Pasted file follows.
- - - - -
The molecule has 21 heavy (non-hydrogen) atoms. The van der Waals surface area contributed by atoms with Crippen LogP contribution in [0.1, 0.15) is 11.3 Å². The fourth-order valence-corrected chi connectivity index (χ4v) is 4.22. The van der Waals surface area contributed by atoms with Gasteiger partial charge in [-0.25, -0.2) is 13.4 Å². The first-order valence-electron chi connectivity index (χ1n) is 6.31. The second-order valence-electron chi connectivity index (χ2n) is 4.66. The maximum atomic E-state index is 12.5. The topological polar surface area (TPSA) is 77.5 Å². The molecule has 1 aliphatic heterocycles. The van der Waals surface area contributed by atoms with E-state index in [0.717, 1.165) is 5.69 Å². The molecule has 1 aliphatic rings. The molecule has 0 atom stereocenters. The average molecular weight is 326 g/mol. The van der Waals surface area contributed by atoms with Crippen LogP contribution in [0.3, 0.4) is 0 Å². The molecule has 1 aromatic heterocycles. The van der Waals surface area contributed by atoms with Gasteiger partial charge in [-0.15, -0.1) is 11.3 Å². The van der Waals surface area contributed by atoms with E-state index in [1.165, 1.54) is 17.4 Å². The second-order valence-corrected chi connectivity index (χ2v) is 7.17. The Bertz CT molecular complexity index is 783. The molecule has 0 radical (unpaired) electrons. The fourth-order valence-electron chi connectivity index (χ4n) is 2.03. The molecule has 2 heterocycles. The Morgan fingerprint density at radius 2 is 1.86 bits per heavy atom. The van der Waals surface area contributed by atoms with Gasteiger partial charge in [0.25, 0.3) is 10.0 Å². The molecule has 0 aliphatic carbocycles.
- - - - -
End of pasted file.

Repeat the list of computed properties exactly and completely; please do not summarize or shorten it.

The molecule has 21 heavy (non-hydrogen) atoms. The van der Waals surface area contributed by atoms with Crippen LogP contribution in [0.1, 0.15) is 11.3 Å². The fourth-order valence-corrected chi connectivity index (χ4v) is 4.22. The van der Waals surface area contributed by atoms with Gasteiger partial charge in [-0.25, -0.2) is 13.4 Å². The first-order valence-electron chi connectivity index (χ1n) is 6.31. The second-order valence-electron chi connectivity index (χ2n) is 4.66. The maximum atomic E-state index is 12.5. The topological polar surface area (TPSA) is 77.5 Å². The molecule has 1 aliphatic heterocycles. The van der Waals surface area contributed by atoms with E-state index in [0.717, 1.165) is 5.69 Å². The molecule has 1 aliphatic rings. The molecule has 0 atom stereocenters. The average molecular weight is 326 g/mol. The van der Waals surface area contributed by atoms with Crippen LogP contribution in [0.3, 0.4) is 0 Å². The molecule has 1 aromatic heterocycles. The van der Waals surface area contributed by atoms with Gasteiger partial charge in [-0.15, -0.1) is 11.3 Å². The van der Waals surface area contributed by atoms with E-state index in [1.165, 1.54) is 17.4 Å². The second-order valence-corrected chi connectivity index (χ2v) is 7.17. The Bertz CT molecular complexity index is 783. The molecule has 0 radical (unpaired) electrons. The fourth-order valence-electron chi connectivity index (χ4n) is 2.03. The molecule has 2 heterocycles. The Morgan fingerprint density at radius 2 is 1.86 bits per heavy atom. The van der Waals surface area contributed by atoms with Gasteiger partial charge in [0.25, 0.3) is 10.0 Å². The molecule has 0 aliphatic carbocycles.